Mumford.2015.Sinai.PeninsulaThe Sinai Peninsula, a special issue of the Journal for Ancient Egyptian Interconnections, vol. 7.1 (Lexington: the University of Arizona Egyptian Expedition, 2015)
Edited by Gregory D Mumford

The Sinai Peninsula is a vast region, encompassing around 60,000 square kilometers with hundreds, if not thousands of archaeological sites, only a relative small sample of which have been fully explored. The Sinai attracted people in ancient times and continues to do so today, whether as a dwelling place, an area rich in resources, a defensive zone, a refuge, a holy site, or simply as a land through which merchants, armies, emissaries, and others might travel from one region to another. The papers presented here contribute to a greater understanding and appreciation of the rich heritage of the Sinai Peninsula in its role as a key land bridge between Africa and Asia and as a region important in its own right.

Mumford.2015.SinaiG. Mumford, Editorial Introduction to JAEI, 7.1 (March 2015): v-vi:
(also available via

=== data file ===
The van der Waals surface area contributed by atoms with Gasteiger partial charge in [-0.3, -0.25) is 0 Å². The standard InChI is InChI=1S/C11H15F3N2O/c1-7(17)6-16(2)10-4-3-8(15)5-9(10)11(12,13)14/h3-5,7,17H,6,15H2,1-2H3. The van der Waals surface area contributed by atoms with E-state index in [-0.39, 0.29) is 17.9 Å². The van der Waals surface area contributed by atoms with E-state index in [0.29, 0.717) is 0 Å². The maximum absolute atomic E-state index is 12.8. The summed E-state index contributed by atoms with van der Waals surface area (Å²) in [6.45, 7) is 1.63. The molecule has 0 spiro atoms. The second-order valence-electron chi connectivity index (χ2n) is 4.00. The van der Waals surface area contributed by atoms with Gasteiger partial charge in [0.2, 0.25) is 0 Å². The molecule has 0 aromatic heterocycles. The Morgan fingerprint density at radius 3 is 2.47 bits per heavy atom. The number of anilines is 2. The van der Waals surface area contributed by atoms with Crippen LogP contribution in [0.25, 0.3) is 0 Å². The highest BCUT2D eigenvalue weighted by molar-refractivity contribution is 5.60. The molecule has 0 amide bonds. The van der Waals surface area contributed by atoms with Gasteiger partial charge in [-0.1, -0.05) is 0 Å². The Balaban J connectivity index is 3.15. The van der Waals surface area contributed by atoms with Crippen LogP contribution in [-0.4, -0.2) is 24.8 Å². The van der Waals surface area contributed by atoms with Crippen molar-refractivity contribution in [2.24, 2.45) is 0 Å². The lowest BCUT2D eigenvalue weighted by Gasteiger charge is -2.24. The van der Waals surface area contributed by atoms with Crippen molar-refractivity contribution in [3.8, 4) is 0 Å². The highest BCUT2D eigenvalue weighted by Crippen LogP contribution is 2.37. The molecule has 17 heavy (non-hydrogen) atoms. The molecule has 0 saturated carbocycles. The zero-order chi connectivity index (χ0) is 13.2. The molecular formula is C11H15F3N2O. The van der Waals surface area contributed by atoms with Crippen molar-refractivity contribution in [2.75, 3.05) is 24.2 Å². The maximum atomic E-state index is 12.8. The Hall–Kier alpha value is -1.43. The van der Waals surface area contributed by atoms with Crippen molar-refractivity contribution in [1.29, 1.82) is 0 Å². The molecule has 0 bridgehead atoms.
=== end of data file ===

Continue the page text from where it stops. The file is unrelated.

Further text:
It is my pleasure as the guest editor for this issue of The Journal of Ancient Egyptian Interconnections to introduce to our readership fascicle 7.1, which focuses specifically on the Sinai Peninsula.  The Sinai Peninsula is a vast region, encompassing around 60,000 square kilometers with hundreds, if not thousands of archaeological sites, only a relatively small sample of which have been explored fully.  The Sinai has long attracted Ancient Egyptians, Levantines, and more recent people to it, whether as a dwelling place, an area rich in desirable resources, a defensive region, a refuge, a holy site, a destination for pilgrimages, or simply the means by which merchants, emissaries, armies, and others travelled from one region to another.  Hence, focusing one issue of The Journal of Ancient Egyptian Interconnections on the Sinai Peninsula seemed a quite appropriate venue for the theme of Ancient Egypt’s interactions with its neighbors.  We are also very grateful to all interested parties, both present in and absent from this volume, for their invaluable contributions to our local through global explorations, clarifications, and greater understanding of the rich heritage of the Sinai Peninsula, which forms both a key land bridge between northeast Africa and southwest Asia and an important region its own right.